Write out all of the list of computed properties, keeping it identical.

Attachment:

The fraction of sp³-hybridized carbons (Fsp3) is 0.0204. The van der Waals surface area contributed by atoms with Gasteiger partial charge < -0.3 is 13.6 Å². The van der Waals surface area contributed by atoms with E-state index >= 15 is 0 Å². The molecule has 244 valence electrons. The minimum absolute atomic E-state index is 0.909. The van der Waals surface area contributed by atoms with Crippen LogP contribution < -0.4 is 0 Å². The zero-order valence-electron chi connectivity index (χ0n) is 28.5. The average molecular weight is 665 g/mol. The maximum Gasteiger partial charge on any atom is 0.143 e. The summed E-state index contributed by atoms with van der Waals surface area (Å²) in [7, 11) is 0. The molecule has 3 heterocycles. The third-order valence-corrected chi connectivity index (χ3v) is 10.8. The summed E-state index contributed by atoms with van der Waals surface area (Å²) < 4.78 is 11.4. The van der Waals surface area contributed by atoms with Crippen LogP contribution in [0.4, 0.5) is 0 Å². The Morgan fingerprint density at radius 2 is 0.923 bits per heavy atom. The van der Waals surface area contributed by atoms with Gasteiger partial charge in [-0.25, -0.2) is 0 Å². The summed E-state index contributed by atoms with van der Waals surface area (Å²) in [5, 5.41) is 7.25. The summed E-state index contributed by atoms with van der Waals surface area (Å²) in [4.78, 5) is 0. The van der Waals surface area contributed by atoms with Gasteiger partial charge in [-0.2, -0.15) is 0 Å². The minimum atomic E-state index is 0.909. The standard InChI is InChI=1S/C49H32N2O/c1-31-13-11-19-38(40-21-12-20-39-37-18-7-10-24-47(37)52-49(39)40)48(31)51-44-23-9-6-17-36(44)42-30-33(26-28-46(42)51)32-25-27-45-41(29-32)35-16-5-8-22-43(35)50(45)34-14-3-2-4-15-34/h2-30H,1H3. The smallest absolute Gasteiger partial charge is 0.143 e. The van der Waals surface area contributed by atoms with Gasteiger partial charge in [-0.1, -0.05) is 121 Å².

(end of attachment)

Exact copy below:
The fraction of sp³-hybridized carbons (Fsp3) is 0.0204. The van der Waals surface area contributed by atoms with Gasteiger partial charge < -0.3 is 13.6 Å². The van der Waals surface area contributed by atoms with E-state index >= 15 is 0 Å². The molecule has 244 valence electrons. The minimum absolute atomic E-state index is 0.909. The van der Waals surface area contributed by atoms with Crippen LogP contribution < -0.4 is 0 Å². The zero-order valence-electron chi connectivity index (χ0n) is 28.5. The average molecular weight is 665 g/mol. The maximum Gasteiger partial charge on any atom is 0.143 e. The summed E-state index contributed by atoms with van der Waals surface area (Å²) in [7, 11) is 0. The molecule has 3 heterocycles. The third-order valence-corrected chi connectivity index (χ3v) is 10.8. The summed E-state index contributed by atoms with van der Waals surface area (Å²) < 4.78 is 11.4. The van der Waals surface area contributed by atoms with Crippen LogP contribution in [0.4, 0.5) is 0 Å². The Morgan fingerprint density at radius 2 is 0.923 bits per heavy atom. The van der Waals surface area contributed by atoms with Gasteiger partial charge in [-0.25, -0.2) is 0 Å². The summed E-state index contributed by atoms with van der Waals surface area (Å²) in [5, 5.41) is 7.25. The summed E-state index contributed by atoms with van der Waals surface area (Å²) in [4.78, 5) is 0. The van der Waals surface area contributed by atoms with Gasteiger partial charge in [-0.2, -0.15) is 0 Å². The minimum atomic E-state index is 0.909. The standard InChI is InChI=1S/C49H32N2O/c1-31-13-11-19-38(40-21-12-20-39-37-18-7-10-24-47(37)52-49(39)40)48(31)51-44-23-9-6-17-36(44)42-30-33(26-28-46(42)51)32-25-27-45-41(29-32)35-16-5-8-22-43(35)50(45)34-14-3-2-4-15-34/h2-30H,1H3. The smallest absolute Gasteiger partial charge is 0.143 e. The van der Waals surface area contributed by atoms with Gasteiger partial charge in [-0.1, -0.05) is 121 Å².